Genetics and transcriptomics of host response to PRRS in nursery pigs

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Dong, Qian
Major Professor
Jack Dekkers
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Animal Science

The Department of Animal Science originally concerned itself with teaching the selection, breeding, feeding and care of livestock. Today it continues this study of the symbiotic relationship between animals and humans, with practical focuses on agribusiness, science, and animal management.

The Department of Animal Husbandry was established in 1898. The name of the department was changed to the Department of Animal Science in 1962. The Department of Poultry Science was merged into the department in 1971.

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The overall objective of this dissertation was to investigate the genetic and molecular mechanisms of host response to porcine reproductive and respiratory syndrome (PRRS) virus (PRRSV), and to identify biomarkers in pigs to improve host response to PRRS and reduce PRRSV persistence in pigs. Because pigs that are only infected with PRRSV rarely exist in the industry, host transcriptome responses to vaccination with a PRRS modified-live virus (MLV) and to co-infection with PRRS and porcine circovirus type 2b (PCV2b), with or without prior, were also investigated. The first study reported in this dissertation was designed to investigate mechanisms of PRRSV persistence in nursery pigs by studying the tonsil transcriptome at 42 days post infection (dpi) with one of two PRRSV isolates, NVSL-97-7895 (NVSL) and KS-2006-72109 (KS06), along with the effect of PRRSV level in tonsil at 42 dpi and of genotype at a genetic marker (WUR) for the GBP5 resistance gene on the tonsil transcriptome at 42 dpi. Consistent with our hypotheses that (1) the more virulent NVSL PRRSV isolate inhibited host immunity in tonsil more, or activated it less, than the KS06 PRRSV isolate; (2) having a higher virus level in tonsil induces stronger immune response; and (3) pigs with the favorable AB genotype at the WUR genetic marker, which can putatively produce functional GBP5 protein, can induce a stronger innate immune response than AA pigs, the tonsil transcriptome results showed that genes related to immune response were expressed more in tonsils of KS06-infected pigs, in pigs with high tonsil viral level, and in pigs with the AB genotype at WUR, than in NVSL-infected pigs, in pigs with low tonsil viral level, and in pigs with the AA genotype at WUR, respectively. The second study was designed to investigate the effects of PRRS vaccination and WUR genotype on the blood transcriptome of nursery pigs following PRRS-MLV vaccination and to co-infection with PRRSV and PCV2b with or without prior vaccination. Consistent with our hypotheses, before co-infection, PRRS vaccination stimulated host immune response, especially innate immunity at the early stage of vaccination; after co-infection, vaccinated pigs had a stronger adaptive immunity than non-vaccinated pigs, based on higher expression levels of adaptive immunity genes and larger enrichment scores of adaptive immune cells, while non-vaccinated pigs had a stronger innate immunity than vaccinated pigs, including higher expression of innate immune response genes and larger enrichment scores of innate immune cells in blood. These findings are consistent with co-infection being the first exposure to PRRSV for non-vaccinated pigs but second exposure for vaccinated pigs, while co-infection 28 days after vaccination provides sufficient time to stimulate the adaptive immune response. These two transcriptome studies in tonsil and blood also highlighted the importance of measuring cell enrichments when evaluating transcriptomics in a multicellular tissue to more comprehensively understand transcriptome responses. The objective of the final study was to evaluate the effects of natural variants in the CD163 gene (gene edited pigs lacking CD163 are completely resistant to PRRSV) and in several other candidate genes on host response to PRRSV infection and to PRRSV/PCV2b co-infection. Results from this study showed that several SNPs in these candidate genes were significantly associated with PRRSV and PCV2b viral load following infection, and with average daily gain before and post PRRSV-PCV2b co-infection. The effects of some SNPs depended on previous vaccination for PRRS or genotype at the WUR SNP. The identified SNPs are potential genetic markers to select for increased natural resistance to PRRSV and/or PCV2. In conclusion, the work described in this dissertation has the improved knowledge of the molecular basis for host response to PRRSV infection and to co-infection with PRRSV and PCV2b, and identified genes and SNPs associated with host response. Future work is needed to confirm the impact on PRRSV resistance of the identified candidate genes and pathways on PRRSV resistance. In addition, the information uncovered in this dissertation may provide leads for the design of new vaccines to control viral disease in pigs.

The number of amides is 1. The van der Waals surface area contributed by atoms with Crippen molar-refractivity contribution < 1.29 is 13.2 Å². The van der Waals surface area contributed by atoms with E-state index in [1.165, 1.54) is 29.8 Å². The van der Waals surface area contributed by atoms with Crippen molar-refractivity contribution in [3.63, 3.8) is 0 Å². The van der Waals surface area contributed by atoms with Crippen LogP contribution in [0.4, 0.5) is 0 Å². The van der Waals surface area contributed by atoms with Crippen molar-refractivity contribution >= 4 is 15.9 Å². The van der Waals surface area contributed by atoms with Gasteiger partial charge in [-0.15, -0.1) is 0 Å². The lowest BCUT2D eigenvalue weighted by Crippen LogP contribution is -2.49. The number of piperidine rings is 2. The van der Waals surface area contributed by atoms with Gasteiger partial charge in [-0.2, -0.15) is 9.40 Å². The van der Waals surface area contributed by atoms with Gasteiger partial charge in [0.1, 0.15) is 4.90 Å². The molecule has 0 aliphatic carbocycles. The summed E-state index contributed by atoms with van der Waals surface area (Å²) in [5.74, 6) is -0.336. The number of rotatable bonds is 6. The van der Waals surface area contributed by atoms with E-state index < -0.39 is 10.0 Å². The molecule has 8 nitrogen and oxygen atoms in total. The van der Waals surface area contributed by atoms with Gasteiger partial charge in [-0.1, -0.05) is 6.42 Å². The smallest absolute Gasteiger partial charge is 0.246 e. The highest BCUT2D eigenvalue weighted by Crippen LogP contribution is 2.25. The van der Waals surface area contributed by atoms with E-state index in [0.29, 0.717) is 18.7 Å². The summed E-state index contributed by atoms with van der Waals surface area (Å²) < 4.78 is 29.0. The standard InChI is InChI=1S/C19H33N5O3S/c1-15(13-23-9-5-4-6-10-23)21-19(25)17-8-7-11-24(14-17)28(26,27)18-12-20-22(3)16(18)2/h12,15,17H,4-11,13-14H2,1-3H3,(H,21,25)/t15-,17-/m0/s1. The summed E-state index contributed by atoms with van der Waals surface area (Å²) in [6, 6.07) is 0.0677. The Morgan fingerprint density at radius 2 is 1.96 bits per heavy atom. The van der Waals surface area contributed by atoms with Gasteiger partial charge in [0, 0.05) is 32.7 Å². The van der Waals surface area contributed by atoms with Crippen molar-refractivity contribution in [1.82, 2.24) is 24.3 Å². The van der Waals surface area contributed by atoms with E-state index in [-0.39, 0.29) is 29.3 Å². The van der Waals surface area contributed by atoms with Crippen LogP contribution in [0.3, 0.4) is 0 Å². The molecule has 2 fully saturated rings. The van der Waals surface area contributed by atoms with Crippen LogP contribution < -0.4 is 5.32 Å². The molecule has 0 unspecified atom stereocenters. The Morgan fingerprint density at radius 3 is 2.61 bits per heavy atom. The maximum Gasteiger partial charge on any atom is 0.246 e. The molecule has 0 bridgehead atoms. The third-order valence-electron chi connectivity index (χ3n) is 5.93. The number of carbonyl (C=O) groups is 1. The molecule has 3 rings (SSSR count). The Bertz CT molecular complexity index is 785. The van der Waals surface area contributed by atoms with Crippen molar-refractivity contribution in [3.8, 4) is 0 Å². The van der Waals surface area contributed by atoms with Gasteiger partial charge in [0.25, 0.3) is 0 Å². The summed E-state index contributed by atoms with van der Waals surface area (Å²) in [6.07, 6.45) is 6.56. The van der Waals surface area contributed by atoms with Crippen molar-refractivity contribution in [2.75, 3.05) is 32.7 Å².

Thu Aug 01 00:00:00 UTC 2019